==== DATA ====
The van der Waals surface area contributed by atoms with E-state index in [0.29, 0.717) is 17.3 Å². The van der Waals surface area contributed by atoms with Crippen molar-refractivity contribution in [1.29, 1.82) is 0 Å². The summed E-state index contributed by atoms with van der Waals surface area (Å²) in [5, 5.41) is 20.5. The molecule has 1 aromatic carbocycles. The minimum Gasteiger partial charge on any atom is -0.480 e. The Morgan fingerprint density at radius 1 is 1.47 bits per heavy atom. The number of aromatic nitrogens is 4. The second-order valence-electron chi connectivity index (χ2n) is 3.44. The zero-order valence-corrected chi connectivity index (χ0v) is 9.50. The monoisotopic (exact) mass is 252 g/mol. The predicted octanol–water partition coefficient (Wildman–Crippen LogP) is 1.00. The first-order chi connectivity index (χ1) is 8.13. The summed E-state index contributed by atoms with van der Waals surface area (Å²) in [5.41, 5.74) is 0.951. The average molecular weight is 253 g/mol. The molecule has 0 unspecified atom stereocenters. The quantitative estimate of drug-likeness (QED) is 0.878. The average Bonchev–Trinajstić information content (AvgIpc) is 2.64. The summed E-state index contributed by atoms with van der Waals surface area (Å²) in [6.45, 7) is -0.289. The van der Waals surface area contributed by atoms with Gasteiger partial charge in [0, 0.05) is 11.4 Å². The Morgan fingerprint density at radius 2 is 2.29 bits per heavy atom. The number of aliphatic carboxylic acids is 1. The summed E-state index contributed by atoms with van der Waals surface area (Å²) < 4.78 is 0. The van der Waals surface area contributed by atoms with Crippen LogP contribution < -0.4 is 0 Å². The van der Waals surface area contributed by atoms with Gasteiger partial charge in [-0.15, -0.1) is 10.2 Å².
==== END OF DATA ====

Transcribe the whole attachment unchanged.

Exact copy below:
The van der Waals surface area contributed by atoms with E-state index in [0.29, 0.717) is 17.3 Å². The van der Waals surface area contributed by atoms with Crippen molar-refractivity contribution in [1.29, 1.82) is 0 Å². The summed E-state index contributed by atoms with van der Waals surface area (Å²) in [5, 5.41) is 20.5. The molecule has 1 aromatic carbocycles. The minimum Gasteiger partial charge on any atom is -0.480 e. The Morgan fingerprint density at radius 1 is 1.47 bits per heavy atom. The number of aromatic nitrogens is 4. The second-order valence-electron chi connectivity index (χ2n) is 3.44. The zero-order valence-corrected chi connectivity index (χ0v) is 9.50. The monoisotopic (exact) mass is 252 g/mol. The predicted octanol–water partition coefficient (Wildman–Crippen LogP) is 1.00. The first-order chi connectivity index (χ1) is 8.13. The summed E-state index contributed by atoms with van der Waals surface area (Å²) in [5.41, 5.74) is 0.951. The average molecular weight is 253 g/mol. The molecule has 0 unspecified atom stereocenters. The quantitative estimate of drug-likeness (QED) is 0.878. The average Bonchev–Trinajstić information content (AvgIpc) is 2.64. The summed E-state index contributed by atoms with van der Waals surface area (Å²) in [6.45, 7) is -0.289. The van der Waals surface area contributed by atoms with Gasteiger partial charge in [0, 0.05) is 11.4 Å². The Morgan fingerprint density at radius 2 is 2.29 bits per heavy atom. The number of aliphatic carboxylic acids is 1. The summed E-state index contributed by atoms with van der Waals surface area (Å²) < 4.78 is 0. The van der Waals surface area contributed by atoms with Crippen LogP contribution < -0.4 is 0 Å². The van der Waals surface area contributed by atoms with Gasteiger partial charge in [-0.15, -0.1) is 10.2 Å².